12 SPECIAL TOPICS RELATED TO DESIGN 753

12.1 Introduction 753

12.2 Stress Concentrations 753

*12.3 Failure Theories 760

*12.4 Fatigue and Fracture 768

12.5 Problems 772

Chapter 12 Review 777

A NUMERICAL ACCURACY; APPROXIMATIONS A-1

A.1 Numerical Accuracy; Significant Digits A-1

A.2 Approximations A-2

B SYSTEMS OF UNITS B-1

B.1 Introduction B-1

B.2 SI Units B-1

B.3 U.S. Customary Units; Conversion of Units B-3

C GEOMETRIC PROPERTIES OF PLANE AREAS C-1

C.1 First Moments of Area; Centroid C-1

C.2 Moments of Inertia of an Area C-4

C.3 Product of Inertia of an Area C-8

C.4 Area Moments of Inertia About Inclined Axes; Principal Moments of Inertia C-10

D SECTION PROPERTIES OF SELECTED STRUCTURAL SHAPES D-1

D.1 Properties of Steel Wide-Flange (W) Shapes (U.S. Customary Units) D-2

D.2 Properties of Steel Wide-Flange (W) Shapes (SI Units) D-3

D.3 Properties of American Standard (S) Beams (U.S. Customary Units) D-4

D.4 Properties of American Standard (C) Channels (U.S. Customary Units) D-5

D.5 Properties of Steel Angle Sections—Equal Legs (U.S. Customary Units) D-6

D.6 Properties of Steel Angle Sections—Unequal Legs (U.S. Customary Units) D-7

D.7 Properties of Standard-Weight Steel Pipe (U.S. Customary Units) D-8

D.8 Properties of Structural Lumber (U.S. Customary Units) D-9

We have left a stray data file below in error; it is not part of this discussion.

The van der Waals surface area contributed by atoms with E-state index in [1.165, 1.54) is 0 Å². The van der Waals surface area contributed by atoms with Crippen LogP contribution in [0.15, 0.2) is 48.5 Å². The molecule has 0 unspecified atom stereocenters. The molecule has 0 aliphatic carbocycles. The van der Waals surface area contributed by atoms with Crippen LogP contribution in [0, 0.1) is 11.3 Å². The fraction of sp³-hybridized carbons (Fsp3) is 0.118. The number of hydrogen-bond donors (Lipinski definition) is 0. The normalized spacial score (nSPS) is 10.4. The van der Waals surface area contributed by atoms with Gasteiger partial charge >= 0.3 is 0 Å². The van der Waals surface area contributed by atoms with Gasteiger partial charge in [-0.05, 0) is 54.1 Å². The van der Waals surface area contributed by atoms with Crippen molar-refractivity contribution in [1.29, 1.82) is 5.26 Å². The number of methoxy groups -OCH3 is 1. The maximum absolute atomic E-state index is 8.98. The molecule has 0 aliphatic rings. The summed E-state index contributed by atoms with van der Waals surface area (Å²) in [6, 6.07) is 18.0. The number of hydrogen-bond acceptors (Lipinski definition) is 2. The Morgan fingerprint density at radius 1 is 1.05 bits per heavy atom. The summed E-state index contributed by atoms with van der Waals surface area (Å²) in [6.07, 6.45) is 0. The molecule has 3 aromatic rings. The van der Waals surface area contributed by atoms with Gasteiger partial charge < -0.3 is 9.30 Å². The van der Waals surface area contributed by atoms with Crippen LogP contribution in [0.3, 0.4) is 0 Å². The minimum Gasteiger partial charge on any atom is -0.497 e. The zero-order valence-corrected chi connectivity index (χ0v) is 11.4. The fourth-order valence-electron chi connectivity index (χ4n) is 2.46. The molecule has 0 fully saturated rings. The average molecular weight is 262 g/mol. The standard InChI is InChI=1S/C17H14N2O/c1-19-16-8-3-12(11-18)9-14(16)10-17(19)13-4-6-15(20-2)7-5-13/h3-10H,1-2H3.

D.9 Properties of Aluminum Association Standard I-Beams (U.S. Customary Units) D-10

D.10 Properties of Aluminum Association Standard Channels (U.S. Customary Units) D-11

E DEFLECTIONS AND SLOPES OF BEAMS; FIXED-END ACTIONS E-1

E.1 Deflections and Slopes of Cantilever Uniform Beams E-1

E.2 Deflections and Slopes of Simply Supported Uniform Beams E-3

E.3 Fixed-End Actions for Uniform Beams E-4

F MECHANICAL PROPERTIES OF SELECTED ENGINEERING MATERIALS F-1

F.1 Specific Weight and Mass Density F-2

F.2 Modulus of Elasticity Shear Modulus of Elasticity and Poisson’s Ratio F-3

F.3 Yield Strength Ultimate Strength Percent Elongation in 2 Inches and Coefficient of Thermal Expansion F-4

G COMPUTATIONAL MECHANICS G-1

G.1 MDSolids G-1

ANSWERS TO SELECTED ODDNUMBERED PROBLEMS ANS-1

REFERENCES R-1

INDEX I-1